## Equals method and LSP violation

Moderatoren: pmueller, SE - Design and Construction

tud_std
Erstie
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Registriert: 13. Apr 2016 16:29

### Equals method and LSP violation

Hi,

In "Effective Java 2nd edition", page 40, It says that the getClass-based equals method violates Liskov Substitution Principle. Following is the super-type Point and subtype CounterPoint source code :

Code: Alles auswählen

public class Point {

private final int x;
private final int y;

public Point(int x, int y) {
this.x = x;
this.y = y;
}

@Override public boolean equals(Object o) {
if (o == null || o.getClass() != getClass())
return false;
Point p = (Point) o;
return p.x == x && p.y == y;
}
}


Code: Alles auswählen

public class CounterPoint extends Point {
private static final AtomicInteger counter = new AtomicInteger();

public CounterPoint(int x, int y) {
super(x, y);
counter.incrementAndGet();
}

public int numberCreated() {
return counter.get();
}
}

Could you please elaborate further on why the given equals method violates LSP and what important property or properties of supertype Point, does not or do not hold for the subtype CounterPoint. Many thanks.

Regards.

0b101101101
Endlosschleifenbastler
Beiträge: 179
Registriert: 15. Apr 2015 18:24

### Re: Equals method and LSP violation

LSP says, that an instance class should be substitutable with an instance of a subclass without change of behavior. Take the boolean b=(Point(0,0).equals(Point(0,0))). If we substitute one Point with a CounterPoint as in b=(Point(0,0).equals(CounterPoint(0,0))), the value of the boolean has changed.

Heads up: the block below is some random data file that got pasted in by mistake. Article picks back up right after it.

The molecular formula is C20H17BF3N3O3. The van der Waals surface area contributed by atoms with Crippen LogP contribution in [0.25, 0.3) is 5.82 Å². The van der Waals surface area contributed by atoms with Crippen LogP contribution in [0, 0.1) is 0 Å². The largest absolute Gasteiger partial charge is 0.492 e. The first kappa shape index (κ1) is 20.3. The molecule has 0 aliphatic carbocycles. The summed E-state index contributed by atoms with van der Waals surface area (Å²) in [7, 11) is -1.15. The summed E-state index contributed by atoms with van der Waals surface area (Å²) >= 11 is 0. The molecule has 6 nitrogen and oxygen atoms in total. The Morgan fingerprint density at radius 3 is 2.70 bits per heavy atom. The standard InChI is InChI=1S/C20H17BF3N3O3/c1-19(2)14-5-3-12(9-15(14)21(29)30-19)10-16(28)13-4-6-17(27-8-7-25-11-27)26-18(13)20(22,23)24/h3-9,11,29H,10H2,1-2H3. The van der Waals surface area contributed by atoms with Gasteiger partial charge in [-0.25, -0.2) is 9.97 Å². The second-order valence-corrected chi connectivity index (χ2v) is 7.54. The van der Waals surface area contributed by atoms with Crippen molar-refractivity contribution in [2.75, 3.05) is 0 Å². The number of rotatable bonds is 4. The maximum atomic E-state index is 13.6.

For completeness, note that does not mean you can never use getClass in equals, because:
eichberg hat geschrieben:
23. Nov 2017 13:42
If a class is effectively final (i.e., it is not possible to write subclasses of it) and all superclasses of it are abstract (or are interfaces) then it doesn't matter.
The reason is, that if you cannot create a subclass or superclass of another class, then you can never give them to equals, so it does not matter, whether you use isinstanceof or getClass==getClass inside equals.

However, In your case you obviously have a class and a subclass (Point and CounterPoint).

Finally, note that there may be other contracts that a class declares in their documentation about the equals-method. I can imagine for example a Double-class that specifies that the NaN value is never equal to anything (you can try it in javascript: NaN==NaN --> false). And I guess, if upholding LSP for the contracts in the documentation conflicts with standard LSP (e.g. if you cannot do both), then the contract is more important. However, I'm not sure about that.

tud_std
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Registriert: 13. Apr 2016 16:29